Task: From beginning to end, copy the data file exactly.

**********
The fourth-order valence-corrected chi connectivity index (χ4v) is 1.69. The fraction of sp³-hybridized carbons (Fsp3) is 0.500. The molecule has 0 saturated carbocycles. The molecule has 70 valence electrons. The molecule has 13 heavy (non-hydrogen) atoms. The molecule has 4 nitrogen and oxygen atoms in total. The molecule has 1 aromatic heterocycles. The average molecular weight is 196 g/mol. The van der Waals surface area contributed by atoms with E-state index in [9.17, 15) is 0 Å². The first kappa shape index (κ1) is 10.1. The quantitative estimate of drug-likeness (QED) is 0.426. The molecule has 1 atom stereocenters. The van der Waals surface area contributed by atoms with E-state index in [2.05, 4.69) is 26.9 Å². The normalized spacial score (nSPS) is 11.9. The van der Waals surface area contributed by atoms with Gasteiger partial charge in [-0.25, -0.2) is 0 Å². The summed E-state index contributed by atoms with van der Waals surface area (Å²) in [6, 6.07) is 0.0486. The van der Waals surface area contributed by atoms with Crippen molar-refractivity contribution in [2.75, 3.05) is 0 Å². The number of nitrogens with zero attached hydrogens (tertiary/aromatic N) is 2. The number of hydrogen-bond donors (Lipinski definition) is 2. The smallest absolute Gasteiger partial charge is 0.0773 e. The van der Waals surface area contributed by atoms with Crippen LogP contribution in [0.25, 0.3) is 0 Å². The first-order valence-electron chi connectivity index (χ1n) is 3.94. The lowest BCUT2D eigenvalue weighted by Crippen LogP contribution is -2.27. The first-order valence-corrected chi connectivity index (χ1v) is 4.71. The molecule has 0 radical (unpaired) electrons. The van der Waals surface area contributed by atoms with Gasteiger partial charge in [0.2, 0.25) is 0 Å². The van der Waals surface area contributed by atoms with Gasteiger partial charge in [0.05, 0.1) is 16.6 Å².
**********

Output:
The fourth-order valence-corrected chi connectivity index (χ4v) is 1.69. The fraction of sp³-hybridized carbons (Fsp3) is 0.500. The molecule has 0 saturated carbocycles. The molecule has 70 valence electrons. The molecule has 13 heavy (non-hydrogen) atoms. The molecule has 4 nitrogen and oxygen atoms in total. The molecule has 1 aromatic heterocycles. The average molecular weight is 196 g/mol. The van der Waals surface area contributed by atoms with E-state index in [9.17, 15) is 0 Å². The first kappa shape index (κ1) is 10.1. The quantitative estimate of drug-likeness (QED) is 0.426. The molecule has 1 atom stereocenters. The van der Waals surface area contributed by atoms with E-state index in [2.05, 4.69) is 26.9 Å². The normalized spacial score (nSPS) is 11.9. The van der Waals surface area contributed by atoms with Gasteiger partial charge in [-0.25, -0.2) is 0 Å². The summed E-state index contributed by atoms with van der Waals surface area (Å²) in [6, 6.07) is 0.0486. The van der Waals surface area contributed by atoms with Crippen molar-refractivity contribution in [2.75, 3.05) is 0 Å². The number of nitrogens with zero attached hydrogens (tertiary/aromatic N) is 2. The number of hydrogen-bond donors (Lipinski definition) is 2. The smallest absolute Gasteiger partial charge is 0.0773 e. The van der Waals surface area contributed by atoms with Crippen LogP contribution in [0.25, 0.3) is 0 Å². The first-order valence-electron chi connectivity index (χ1n) is 3.94. The lowest BCUT2D eigenvalue weighted by Crippen LogP contribution is -2.27. The first-order valence-corrected chi connectivity index (χ1v) is 4.71. The molecule has 0 radical (unpaired) electrons. The van der Waals surface area contributed by atoms with Gasteiger partial charge in [0.2, 0.25) is 0 Å². The van der Waals surface area contributed by atoms with Gasteiger partial charge in [0.05, 0.1) is 16.6 Å².